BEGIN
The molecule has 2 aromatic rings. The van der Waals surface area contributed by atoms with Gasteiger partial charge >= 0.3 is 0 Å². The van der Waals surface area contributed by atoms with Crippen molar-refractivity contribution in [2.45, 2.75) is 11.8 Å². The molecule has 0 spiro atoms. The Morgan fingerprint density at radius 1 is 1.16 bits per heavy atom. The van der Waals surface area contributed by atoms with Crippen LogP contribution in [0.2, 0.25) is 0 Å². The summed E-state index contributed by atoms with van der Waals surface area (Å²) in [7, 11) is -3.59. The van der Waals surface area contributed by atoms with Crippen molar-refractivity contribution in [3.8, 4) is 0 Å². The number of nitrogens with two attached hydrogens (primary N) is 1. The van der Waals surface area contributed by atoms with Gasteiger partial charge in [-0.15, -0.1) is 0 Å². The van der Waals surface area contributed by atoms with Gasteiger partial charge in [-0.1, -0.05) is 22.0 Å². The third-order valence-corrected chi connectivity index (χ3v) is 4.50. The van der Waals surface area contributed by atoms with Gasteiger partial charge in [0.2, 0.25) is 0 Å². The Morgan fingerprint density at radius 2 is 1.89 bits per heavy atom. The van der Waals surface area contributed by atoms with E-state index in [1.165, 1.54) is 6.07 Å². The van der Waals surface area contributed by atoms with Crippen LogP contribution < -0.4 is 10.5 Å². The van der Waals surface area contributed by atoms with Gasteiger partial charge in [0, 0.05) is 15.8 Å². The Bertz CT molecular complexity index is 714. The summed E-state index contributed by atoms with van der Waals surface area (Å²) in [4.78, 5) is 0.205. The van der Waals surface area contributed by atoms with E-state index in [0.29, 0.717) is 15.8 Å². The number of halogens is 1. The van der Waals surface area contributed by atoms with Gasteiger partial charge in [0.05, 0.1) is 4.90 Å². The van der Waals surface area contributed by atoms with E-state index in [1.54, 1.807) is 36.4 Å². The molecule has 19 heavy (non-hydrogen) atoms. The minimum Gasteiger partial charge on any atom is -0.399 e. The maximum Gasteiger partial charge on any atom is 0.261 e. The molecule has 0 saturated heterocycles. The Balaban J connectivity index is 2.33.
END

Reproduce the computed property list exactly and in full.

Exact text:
The molecule has 2 aromatic rings. The van der Waals surface area contributed by atoms with Gasteiger partial charge >= 0.3 is 0 Å². The van der Waals surface area contributed by atoms with Crippen molar-refractivity contribution in [2.45, 2.75) is 11.8 Å². The molecule has 0 spiro atoms. The Morgan fingerprint density at radius 1 is 1.16 bits per heavy atom. The van der Waals surface area contributed by atoms with Crippen LogP contribution in [0.2, 0.25) is 0 Å². The summed E-state index contributed by atoms with van der Waals surface area (Å²) in [7, 11) is -3.59. The van der Waals surface area contributed by atoms with Crippen molar-refractivity contribution in [3.8, 4) is 0 Å². The number of nitrogens with two attached hydrogens (primary N) is 1. The van der Waals surface area contributed by atoms with Gasteiger partial charge in [-0.15, -0.1) is 0 Å². The van der Waals surface area contributed by atoms with Gasteiger partial charge in [-0.1, -0.05) is 22.0 Å². The third-order valence-corrected chi connectivity index (χ3v) is 4.50. The van der Waals surface area contributed by atoms with Gasteiger partial charge in [0.2, 0.25) is 0 Å². The Morgan fingerprint density at radius 2 is 1.89 bits per heavy atom. The van der Waals surface area contributed by atoms with E-state index in [1.165, 1.54) is 6.07 Å². The van der Waals surface area contributed by atoms with Crippen LogP contribution < -0.4 is 10.5 Å². The van der Waals surface area contributed by atoms with Gasteiger partial charge in [0, 0.05) is 15.8 Å². The Bertz CT molecular complexity index is 714. The summed E-state index contributed by atoms with van der Waals surface area (Å²) in [4.78, 5) is 0.205. The van der Waals surface area contributed by atoms with E-state index in [0.29, 0.717) is 15.8 Å². The number of halogens is 1. The van der Waals surface area contributed by atoms with Gasteiger partial charge in [0.05, 0.1) is 4.90 Å². The van der Waals surface area contributed by atoms with E-state index in [1.54, 1.807) is 36.4 Å². The molecule has 19 heavy (non-hydrogen) atoms. The minimum Gasteiger partial charge on any atom is -0.399 e. The maximum Gasteiger partial charge on any atom is 0.261 e. The molecule has 0 saturated heterocycles. The Balaban J connectivity index is 2.33.